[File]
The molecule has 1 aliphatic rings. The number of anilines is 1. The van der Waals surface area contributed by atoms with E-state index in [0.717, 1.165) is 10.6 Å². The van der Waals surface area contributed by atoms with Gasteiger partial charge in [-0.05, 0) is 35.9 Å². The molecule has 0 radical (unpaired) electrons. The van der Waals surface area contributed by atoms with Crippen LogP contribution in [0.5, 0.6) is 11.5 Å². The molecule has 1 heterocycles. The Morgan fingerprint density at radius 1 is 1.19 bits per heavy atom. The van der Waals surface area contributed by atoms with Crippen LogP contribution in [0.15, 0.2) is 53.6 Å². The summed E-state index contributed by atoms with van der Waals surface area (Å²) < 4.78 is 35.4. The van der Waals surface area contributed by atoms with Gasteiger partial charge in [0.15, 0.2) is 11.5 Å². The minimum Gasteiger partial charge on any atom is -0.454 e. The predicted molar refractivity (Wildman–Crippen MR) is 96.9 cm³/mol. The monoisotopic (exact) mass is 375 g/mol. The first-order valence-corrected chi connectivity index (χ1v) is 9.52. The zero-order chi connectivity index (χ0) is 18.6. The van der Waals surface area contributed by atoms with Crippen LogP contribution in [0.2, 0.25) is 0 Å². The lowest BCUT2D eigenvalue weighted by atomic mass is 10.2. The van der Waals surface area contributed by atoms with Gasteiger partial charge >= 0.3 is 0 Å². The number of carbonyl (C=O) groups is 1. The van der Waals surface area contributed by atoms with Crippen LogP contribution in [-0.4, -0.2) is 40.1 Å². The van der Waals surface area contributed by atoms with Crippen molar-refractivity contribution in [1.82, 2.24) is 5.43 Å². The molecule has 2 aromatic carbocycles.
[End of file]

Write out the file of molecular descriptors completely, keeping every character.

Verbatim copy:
The molecule has 1 aliphatic rings. The number of anilines is 1. The van der Waals surface area contributed by atoms with E-state index in [0.717, 1.165) is 10.6 Å². The van der Waals surface area contributed by atoms with Gasteiger partial charge in [-0.05, 0) is 35.9 Å². The molecule has 0 radical (unpaired) electrons. The van der Waals surface area contributed by atoms with Crippen LogP contribution in [0.5, 0.6) is 11.5 Å². The molecule has 1 heterocycles. The Morgan fingerprint density at radius 1 is 1.19 bits per heavy atom. The van der Waals surface area contributed by atoms with Crippen LogP contribution in [0.15, 0.2) is 53.6 Å². The summed E-state index contributed by atoms with van der Waals surface area (Å²) < 4.78 is 35.4. The van der Waals surface area contributed by atoms with Gasteiger partial charge in [0.15, 0.2) is 11.5 Å². The minimum Gasteiger partial charge on any atom is -0.454 e. The predicted molar refractivity (Wildman–Crippen MR) is 96.9 cm³/mol. The monoisotopic (exact) mass is 375 g/mol. The first-order valence-corrected chi connectivity index (χ1v) is 9.52. The zero-order chi connectivity index (χ0) is 18.6. The van der Waals surface area contributed by atoms with Crippen LogP contribution in [0.2, 0.25) is 0 Å². The lowest BCUT2D eigenvalue weighted by atomic mass is 10.2. The van der Waals surface area contributed by atoms with Gasteiger partial charge >= 0.3 is 0 Å². The number of carbonyl (C=O) groups is 1. The van der Waals surface area contributed by atoms with Crippen LogP contribution in [-0.4, -0.2) is 40.1 Å². The van der Waals surface area contributed by atoms with Crippen molar-refractivity contribution in [1.82, 2.24) is 5.43 Å². The molecule has 2 aromatic carbocycles.